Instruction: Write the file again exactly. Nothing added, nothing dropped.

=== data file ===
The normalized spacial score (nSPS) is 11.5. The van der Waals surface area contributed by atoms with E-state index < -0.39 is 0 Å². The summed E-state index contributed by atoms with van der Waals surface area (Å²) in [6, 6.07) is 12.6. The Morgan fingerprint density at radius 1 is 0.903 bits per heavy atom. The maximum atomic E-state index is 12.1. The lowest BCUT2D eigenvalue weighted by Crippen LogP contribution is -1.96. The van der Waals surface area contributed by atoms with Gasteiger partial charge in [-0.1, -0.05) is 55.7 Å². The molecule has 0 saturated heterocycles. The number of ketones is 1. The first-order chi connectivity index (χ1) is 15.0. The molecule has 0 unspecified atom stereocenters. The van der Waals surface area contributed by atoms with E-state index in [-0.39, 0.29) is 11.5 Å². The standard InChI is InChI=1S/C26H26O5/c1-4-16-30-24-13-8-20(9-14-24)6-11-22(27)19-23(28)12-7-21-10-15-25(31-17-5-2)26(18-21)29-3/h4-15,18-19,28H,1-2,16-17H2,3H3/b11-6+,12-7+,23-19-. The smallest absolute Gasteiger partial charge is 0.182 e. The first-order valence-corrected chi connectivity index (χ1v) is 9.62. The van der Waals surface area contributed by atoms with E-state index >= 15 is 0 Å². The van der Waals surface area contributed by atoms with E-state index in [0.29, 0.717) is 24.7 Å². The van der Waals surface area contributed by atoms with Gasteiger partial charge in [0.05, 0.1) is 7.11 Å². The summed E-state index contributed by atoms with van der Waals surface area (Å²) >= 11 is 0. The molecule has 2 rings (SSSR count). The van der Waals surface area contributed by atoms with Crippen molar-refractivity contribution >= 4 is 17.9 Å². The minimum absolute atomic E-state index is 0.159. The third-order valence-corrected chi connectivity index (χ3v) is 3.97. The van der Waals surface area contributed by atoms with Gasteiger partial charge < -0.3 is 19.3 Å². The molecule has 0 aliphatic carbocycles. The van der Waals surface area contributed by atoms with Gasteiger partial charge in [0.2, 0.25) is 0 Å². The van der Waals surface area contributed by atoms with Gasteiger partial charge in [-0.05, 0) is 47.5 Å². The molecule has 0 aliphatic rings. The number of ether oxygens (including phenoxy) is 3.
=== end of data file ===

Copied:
The normalized spacial score (nSPS) is 11.5. The van der Waals surface area contributed by atoms with E-state index < -0.39 is 0 Å². The summed E-state index contributed by atoms with van der Waals surface area (Å²) in [6, 6.07) is 12.6. The Morgan fingerprint density at radius 1 is 0.903 bits per heavy atom. The maximum atomic E-state index is 12.1. The lowest BCUT2D eigenvalue weighted by Crippen LogP contribution is -1.96. The van der Waals surface area contributed by atoms with Gasteiger partial charge in [-0.1, -0.05) is 55.7 Å². The molecule has 0 saturated heterocycles. The number of ketones is 1. The first-order chi connectivity index (χ1) is 15.0. The molecule has 0 unspecified atom stereocenters. The van der Waals surface area contributed by atoms with E-state index in [-0.39, 0.29) is 11.5 Å². The standard InChI is InChI=1S/C26H26O5/c1-4-16-30-24-13-8-20(9-14-24)6-11-22(27)19-23(28)12-7-21-10-15-25(31-17-5-2)26(18-21)29-3/h4-15,18-19,28H,1-2,16-17H2,3H3/b11-6+,12-7+,23-19-. The smallest absolute Gasteiger partial charge is 0.182 e. The first-order valence-corrected chi connectivity index (χ1v) is 9.62. The van der Waals surface area contributed by atoms with E-state index >= 15 is 0 Å². The van der Waals surface area contributed by atoms with E-state index in [0.29, 0.717) is 24.7 Å². The van der Waals surface area contributed by atoms with Gasteiger partial charge in [0.05, 0.1) is 7.11 Å². The summed E-state index contributed by atoms with van der Waals surface area (Å²) >= 11 is 0. The molecule has 2 rings (SSSR count). The van der Waals surface area contributed by atoms with Crippen molar-refractivity contribution >= 4 is 17.9 Å². The minimum absolute atomic E-state index is 0.159. The third-order valence-corrected chi connectivity index (χ3v) is 3.97. The van der Waals surface area contributed by atoms with Gasteiger partial charge < -0.3 is 19.3 Å². The molecule has 0 aliphatic carbocycles. The van der Waals surface area contributed by atoms with Gasteiger partial charge in [0.2, 0.25) is 0 Å². The van der Waals surface area contributed by atoms with Gasteiger partial charge in [-0.05, 0) is 47.5 Å². The molecule has 0 aliphatic rings. The number of ether oxygens (including phenoxy) is 3.